The same speculative positioning data mentioned above tells us that the euro is an outlier in the G10, struggling in moderately overbought territory (+7% of open interest) against the dollar despite a broadly negative interest rate spread. Some adjustments in trading positions to the downside should be observed today for the EUR/USD pair, if ECB wage growth comes in below 4.5%. However, we would not be surprised to see good support at 1.0700.

Krone: The Riksbank's dovish game looks risky

Prospera inflation expectations surveys in Sweden this morning had no impact on the market, as they were broadly in line with the recent trend. The 1-year CPI (CPIF) forecast fell further from 2.0% to 1.9% last month, the 2-year forecast held steady at 1.9% and the 5-year forecast (that's a small surprise) rose from 2.0% to 2.1%.

Yesterday's inflation report revealed that the Consumer Price Index (CPIF) rose more than expected (from 2.3% to 3.3% y/y), although core inflation fell in line with consensus from 5.3% to 4.4%. The Riksbank has recently turned pessimistic in its rhetoric, even indicating the possibility of lowering interest rates in the first half of the year. The larger-than-expected increase in the headline Consumer Price Index (CPIF) suggests that optimism about declining inflation may have been premature.

More importantly, we believe that the easing guidance introduced in February may end up being counterproductive. This is because - as the Riksbank itself has admitted - avoiding a weakening of the krone remains crucial in the inflation battle, but at the same time early easing guidance (combined with the end of foreign exchange sales) puts the krone in a fragile position if sentiment turns negative for For foreign currencies with a high beta coefficient. We therefore believe that EUR/SEK could trade above these levels in the short term, but the Riksbank may be prepared to sell back foreign currencies if the Swedish krona weakens too much. Our medium-term forecast for the pair is a break below 11.00, but again we believe that the Riksbank's monetary policy may add obstacles to the Swedish krona's recovery path.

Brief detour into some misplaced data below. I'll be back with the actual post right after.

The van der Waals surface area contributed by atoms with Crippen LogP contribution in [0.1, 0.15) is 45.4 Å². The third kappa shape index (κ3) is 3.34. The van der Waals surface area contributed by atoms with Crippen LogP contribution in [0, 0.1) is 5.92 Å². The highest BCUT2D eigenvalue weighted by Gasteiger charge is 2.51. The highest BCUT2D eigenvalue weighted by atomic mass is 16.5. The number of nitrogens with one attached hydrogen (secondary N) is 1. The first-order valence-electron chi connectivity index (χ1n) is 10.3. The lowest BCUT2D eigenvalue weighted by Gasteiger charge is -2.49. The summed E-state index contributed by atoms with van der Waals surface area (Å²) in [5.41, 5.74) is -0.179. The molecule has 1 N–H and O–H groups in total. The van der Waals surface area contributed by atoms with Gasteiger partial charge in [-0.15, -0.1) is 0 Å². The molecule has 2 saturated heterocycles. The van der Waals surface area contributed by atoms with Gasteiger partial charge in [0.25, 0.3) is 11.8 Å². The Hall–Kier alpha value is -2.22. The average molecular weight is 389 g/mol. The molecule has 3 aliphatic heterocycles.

Canadian Dollar: Deflation retreat

Canada releases January inflation numbers today, and consensus expectations are for core data to hold at 3.6% y/y. The headline CPI is expected to decline from 3.4% to 3.3% y/y, with an increase of 0.4% m/m after December's encouraging reading of -0.3% m/m.

The expected slowdown in the disinflation process is in line with developments in the United States and other major countries, and does not raise significant concerns for the Bank of Canada, which estimates the headline inflation rate at 3.2% in the first quarter of the year. However, a tight labor market and a postponement of the date for the Fed's first rate cut means the Bank of Canada is likely to opt for patience on more accommodative guidance at upcoming meetings. That is, unless today's CPI numbers surprise significantly to the downside.

USD/CAD could find further support in the coming weeks as we expect the US dollar to remain strong with risk sentiment fragile. The scenario of a return to last week's highs 1.3585 seems appropriate at the moment. However, we still expect lower US dollar interest rates to unleash bearish potential for the pair in the second half of the year, even with the Bank of Canada cutting interest rates at the same time as the Fed.